Twelve scholars representing a variety of academic fields contribute to this study of slavery in the French Caribbean colonies, which ranges historically from the 1770s to Haiti's declaration of independent statehood in 1804. Including essays on the impact of colonial slavery on France, the United States, and the French West Indies, this collection focuses on the events, causes, and effects of violent slave rebellions that occurred in Saint-Domingue, Guadeloupe, and Martinique. --from publisher description
The Saint-Domingue plantation, or, The insurrection : a drama in five acts by Charles de Rémusat( )

9 editions published in 2008 in English and held by 747 WorldCat member libraries worldwide

"Based on events that began in Saint-Domingue on August 21, 1791, The Saint-Domingue Plantation; or, The Insurrection vividly dramatizes the genesis and outbreak of a slave revolt. When a representative of the French Assemblee nationale, Monsieur de Ten-dale, arrives at the Valombre family plantation to examine the condition of slaves in Saint-Domingue and to preach their liberation, he sparks a debate among the local cure and the Valombres - Monsieur, Madame, son Leon, and daughter Celestine - who disagree about how slaves should be treated and whether they should be freed. Meanwhile, rebellion brews on the plantation
Translating slavery by Doris Y Kadish( )

7 editions published between 2010 and 2012 in English and held by 537 WorldCat member libraries worldwide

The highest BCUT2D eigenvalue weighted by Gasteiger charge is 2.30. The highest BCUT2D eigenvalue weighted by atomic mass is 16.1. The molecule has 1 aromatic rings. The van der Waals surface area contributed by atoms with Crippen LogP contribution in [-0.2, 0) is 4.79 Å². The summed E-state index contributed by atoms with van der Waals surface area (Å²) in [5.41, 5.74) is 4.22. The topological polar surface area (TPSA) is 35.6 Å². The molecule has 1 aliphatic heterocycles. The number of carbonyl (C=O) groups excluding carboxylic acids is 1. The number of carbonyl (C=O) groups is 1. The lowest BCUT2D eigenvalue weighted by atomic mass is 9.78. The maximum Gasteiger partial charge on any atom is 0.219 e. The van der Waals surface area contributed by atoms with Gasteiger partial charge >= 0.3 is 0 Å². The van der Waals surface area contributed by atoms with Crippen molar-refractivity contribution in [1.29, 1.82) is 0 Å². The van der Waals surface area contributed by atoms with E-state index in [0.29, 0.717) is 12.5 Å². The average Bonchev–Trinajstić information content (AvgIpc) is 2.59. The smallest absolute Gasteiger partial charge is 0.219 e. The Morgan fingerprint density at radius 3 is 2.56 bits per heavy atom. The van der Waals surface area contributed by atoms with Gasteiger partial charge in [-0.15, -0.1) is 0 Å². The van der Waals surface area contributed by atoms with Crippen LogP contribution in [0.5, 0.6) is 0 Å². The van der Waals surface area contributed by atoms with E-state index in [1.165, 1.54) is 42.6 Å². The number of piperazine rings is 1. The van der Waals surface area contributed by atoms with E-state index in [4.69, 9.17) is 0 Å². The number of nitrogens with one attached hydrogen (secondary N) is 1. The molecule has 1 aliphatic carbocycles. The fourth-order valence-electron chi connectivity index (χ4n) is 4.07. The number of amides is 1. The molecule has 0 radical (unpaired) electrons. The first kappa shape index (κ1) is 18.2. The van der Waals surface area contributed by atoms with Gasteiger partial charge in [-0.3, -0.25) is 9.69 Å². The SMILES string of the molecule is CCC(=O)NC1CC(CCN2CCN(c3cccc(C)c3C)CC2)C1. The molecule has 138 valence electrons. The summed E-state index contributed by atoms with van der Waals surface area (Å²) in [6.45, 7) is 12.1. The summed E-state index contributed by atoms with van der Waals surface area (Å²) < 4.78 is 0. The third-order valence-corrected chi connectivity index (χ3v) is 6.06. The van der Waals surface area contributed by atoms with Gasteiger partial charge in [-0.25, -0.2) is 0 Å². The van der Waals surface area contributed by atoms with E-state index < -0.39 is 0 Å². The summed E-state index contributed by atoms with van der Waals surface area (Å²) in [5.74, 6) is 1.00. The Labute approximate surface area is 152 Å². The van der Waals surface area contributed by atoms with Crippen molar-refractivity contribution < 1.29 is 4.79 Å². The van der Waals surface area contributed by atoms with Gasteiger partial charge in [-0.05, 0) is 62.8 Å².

The second volume of this revised and expanded edition of Translating Slavery Translating Slavery explores the complex interrelationships that exist between translation, gender, and race by focusing on antislavery writing by or about French women in the French revolutionary period. Now in two volumes, Translating Slavery closely examines what happens when translators translate literary works that address issues of gender and race. The volumes explore the theoretical, linguistic, and literary complexities involved when white writers, especially women, took up their pens to denounce the injustices to which blacks were subjected under slavery. Volume 1, Gender and Race in French Abolitionist Writing, 1780?1830, highlights key issues in the theory and practice of translation by providing essays on the factors involved in translating gender and race, as well as works in translation. Volume 2, Ourika and Its Progeny, contains the original translation of Claire de Duras?s Ourika as well as a series of original critical essays by twenty-first-century scholars. First published anonymously in 1823, Ourika signifies an important shift from nineteenth-century notions of race, nationality, and kinship toward the identity politics of today. Editors Kadish and Massardier-Kenney and their contributors review the impact of the novel and abolitionist narrative, poetry, and theater in the context of translation studies. This revised and expanded edition of Translating Slavery will appeal to scholars and students interested in race and gender studies, French literature and history, comparative literature, and translation studies
The literature of images : narrative landscape from Julie to Jane Eyre by Doris Y Kadish( Book )

6 editions published between 1986 and 1987 in English and held by 481 WorldCat member libraries worldwide

Politicizing gender : narrative strategies in the aftermath of the French Revolution by Doris Y Kadish( Book )